The Rise of Nationalism, The Demise of Races

Nationalism, nativism and populism are on the rise across Europe and beyond. Some like it, some don’t but put your take on this aside for a moment if possible because there’s sporting connection to it. Or at least there used to be. Many bike races have a long history of nationalist association, whether as expressions of patriotism or symbolic illustrations of occupying the terrain. Will today’s politics bring new bike races.

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From The Giro to Ukraine

Look at the picture above and what do Michele Scarponi and Roman Kreuziger have in common? Yes they’re riding the 2012 Giro, smiling and both wear Specialized helmets. Bonus points if you remember they have both hired Doctor Michele Ferrari for “training plans”.

There’s another connection. Scarponi’s got ISD on his jersey and Kreuziger’s with Astana. Both teams can trace links to the Ukraine, in particular to its steel industry. In fact five teams in the Giro share links back to Ukrainian steel. Today Ukraine is in political crisis and there’s a bizarre cycling connection to events.

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The Kemmelberg: Belgium’s New Toll Road

Belgian cobbles paveBelgium, the heartland of cycle sport where the popularity level of bike racing is greater than any other country in the world. But if it’s a popular sport in the Kingdom, not everyone loves it and there’s growing trend to charge bike races for riding through a municipal area and now even the Kemmelberg is getting in on the act with a new tax for races.

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Roubaix: The Road To Hell and Back


This post isn’t so much about cycling but the wider area around this Sunday’s Paris-Roubaix race. As you’ll see below, the  race’s “Hell of the North” title doesn’t come from cobbles but the state of the region.

Apologies if I upset the locals but Roubaix and the surrounding places are grim. Tourist rarely visit and the French share negative myths about the area. Today the region thrives as transport hub but it is rarely a final destination.

What’s so bad? The effects of wars past are still visible, from cratered landscapes to fields of white crosses marking mass graveyards. More recently the whole region has struggled with vanishing jobs and entrenched social problems. It’s a tough place with the toughest race.

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Flemish Flags, Polls and Politicians

Gent Wevelgem

No finishing straight in a Belgian race at this time of year is complete without a big yellow flag with a black lion. But whilst the “Lion of Flanders” is part of cycling lore, it’s also loaded with politics and nationalism and these flags can be an attempt to hijack the race, using sport to play politics.

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Cycling and Politics

Cycling and coffee often seem to go together; but what about politics and cycling?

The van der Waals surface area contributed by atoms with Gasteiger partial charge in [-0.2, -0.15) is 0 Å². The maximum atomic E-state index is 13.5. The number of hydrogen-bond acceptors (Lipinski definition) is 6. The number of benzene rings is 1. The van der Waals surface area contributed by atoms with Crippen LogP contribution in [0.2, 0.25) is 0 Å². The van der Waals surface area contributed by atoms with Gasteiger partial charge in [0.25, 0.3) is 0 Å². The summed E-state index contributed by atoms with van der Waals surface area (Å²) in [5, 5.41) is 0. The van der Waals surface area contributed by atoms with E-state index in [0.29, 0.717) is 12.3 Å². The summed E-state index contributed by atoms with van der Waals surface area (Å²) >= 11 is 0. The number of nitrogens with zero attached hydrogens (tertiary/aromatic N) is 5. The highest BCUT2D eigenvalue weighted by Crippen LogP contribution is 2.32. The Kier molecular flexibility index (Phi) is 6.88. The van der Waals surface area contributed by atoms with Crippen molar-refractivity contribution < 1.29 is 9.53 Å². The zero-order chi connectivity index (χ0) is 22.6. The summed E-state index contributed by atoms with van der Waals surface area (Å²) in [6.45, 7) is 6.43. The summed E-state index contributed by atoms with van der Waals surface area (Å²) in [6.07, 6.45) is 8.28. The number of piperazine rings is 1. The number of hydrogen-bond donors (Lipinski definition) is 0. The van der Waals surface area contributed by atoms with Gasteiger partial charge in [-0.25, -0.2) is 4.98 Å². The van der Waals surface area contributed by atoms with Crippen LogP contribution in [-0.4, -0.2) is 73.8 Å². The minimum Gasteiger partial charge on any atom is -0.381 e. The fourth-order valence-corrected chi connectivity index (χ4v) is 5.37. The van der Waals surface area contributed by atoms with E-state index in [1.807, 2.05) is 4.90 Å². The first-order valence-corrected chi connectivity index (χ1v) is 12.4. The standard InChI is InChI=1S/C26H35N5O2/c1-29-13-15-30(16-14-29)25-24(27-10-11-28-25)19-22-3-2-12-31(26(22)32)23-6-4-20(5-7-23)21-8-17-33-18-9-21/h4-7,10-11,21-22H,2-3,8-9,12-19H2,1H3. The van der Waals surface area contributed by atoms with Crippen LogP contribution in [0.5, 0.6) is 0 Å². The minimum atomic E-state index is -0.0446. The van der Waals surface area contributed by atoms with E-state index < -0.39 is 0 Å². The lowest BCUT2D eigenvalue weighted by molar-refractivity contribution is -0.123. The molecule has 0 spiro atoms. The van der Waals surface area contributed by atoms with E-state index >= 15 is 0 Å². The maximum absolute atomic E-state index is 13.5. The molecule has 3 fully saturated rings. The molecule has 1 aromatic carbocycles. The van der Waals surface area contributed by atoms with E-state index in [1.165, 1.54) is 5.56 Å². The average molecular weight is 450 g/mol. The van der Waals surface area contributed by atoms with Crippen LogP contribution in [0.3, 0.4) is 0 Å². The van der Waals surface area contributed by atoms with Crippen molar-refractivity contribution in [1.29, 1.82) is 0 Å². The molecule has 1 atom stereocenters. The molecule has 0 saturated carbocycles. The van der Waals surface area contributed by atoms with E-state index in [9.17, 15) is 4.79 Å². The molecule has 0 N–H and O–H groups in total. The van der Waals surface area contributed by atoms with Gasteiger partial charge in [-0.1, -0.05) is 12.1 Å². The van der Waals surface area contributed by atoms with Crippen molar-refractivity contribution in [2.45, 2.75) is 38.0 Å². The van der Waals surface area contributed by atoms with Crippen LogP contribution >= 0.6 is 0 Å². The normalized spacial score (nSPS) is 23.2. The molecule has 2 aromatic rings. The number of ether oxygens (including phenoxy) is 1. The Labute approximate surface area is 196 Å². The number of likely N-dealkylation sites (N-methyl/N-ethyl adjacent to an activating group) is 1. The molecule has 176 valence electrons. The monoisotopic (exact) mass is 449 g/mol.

First here’s a bizarre brew of Colombian cycling and Italian politics. Then there’s a more general look at those who have tried to swap pedal power for political power.

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Sunday shorts

Don’t worry, Sunday evening’s collection of short pieces is family and workplace safe. But you’ll find two stories where speaking out can land you in trouble, even prison. And if you enjoyed the Tinker, Tailor, Cyclist, Spy piece, there’s an appetiser for an upcoming story.

GP d’Ouverture – La Marseillaise
Samuel Dumoulin of Cofidis won the race in a sprint finish. Wearing full-fingered gloves and a long-sleeved top he beat Marco Marcato who sported a headband to keep his ears warm.

The Etoile de Bessèges stage race starts on Wednesday and even colder gear will be needed. Weather forecasts are predicting a deep freeze for France and snow is expected for most of the country, including the south.

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The pain in Spain

The Spanish economy is set to shrink this year, continuing the funk it has been in since 2009. Unemployment is over 20% and climbing. Set against it’s no wonder that several races are under threat in Spain.

Pro cycling depends on government funding and corporate budgets and across Europe times are tough. But not for all.

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Tinker, tailor, cyclist, spy

The Katusha team has yet to deliver the results that match its ambitions and its budget. Joaquim Rodriguez and Denis Galimzyanov have had some good wins but for me the most fascinating aspect of the team is the network of people who stand behind the squad.

This is a tale of secret agents, oligarchs, oil and gas, presidents and prime ministers as well as pro cycling. It is like no other team.

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Tuesday shorts

I’ve been away for the last two weeks and catching up with news from cycling. Here are a few things that have caught my attention so far.

Willunga Hill

Four weeks to go
The 2012 season is now less than four weeks away as the Tour Down Under starts on 15 January 2012. The race has grown on me over the years. Some label it a training race in the sunshine but if was only that it would be great as it marks the end of the winter off-season, we get to see the new kit and bikes abd with internet streams, the racing too.

But the rising importance of UCI Pro Tour points and the haul on offer mean the race is no holiday, there is now too much at stake for riders and teams. The overall winner takes 100 points. That’s the same as winning Paris-Roubaix or the Tour de Suisse and it is substantial enough to alter the team rankings. The top-3 teams in 2011 were separated by fewer than 100 points.

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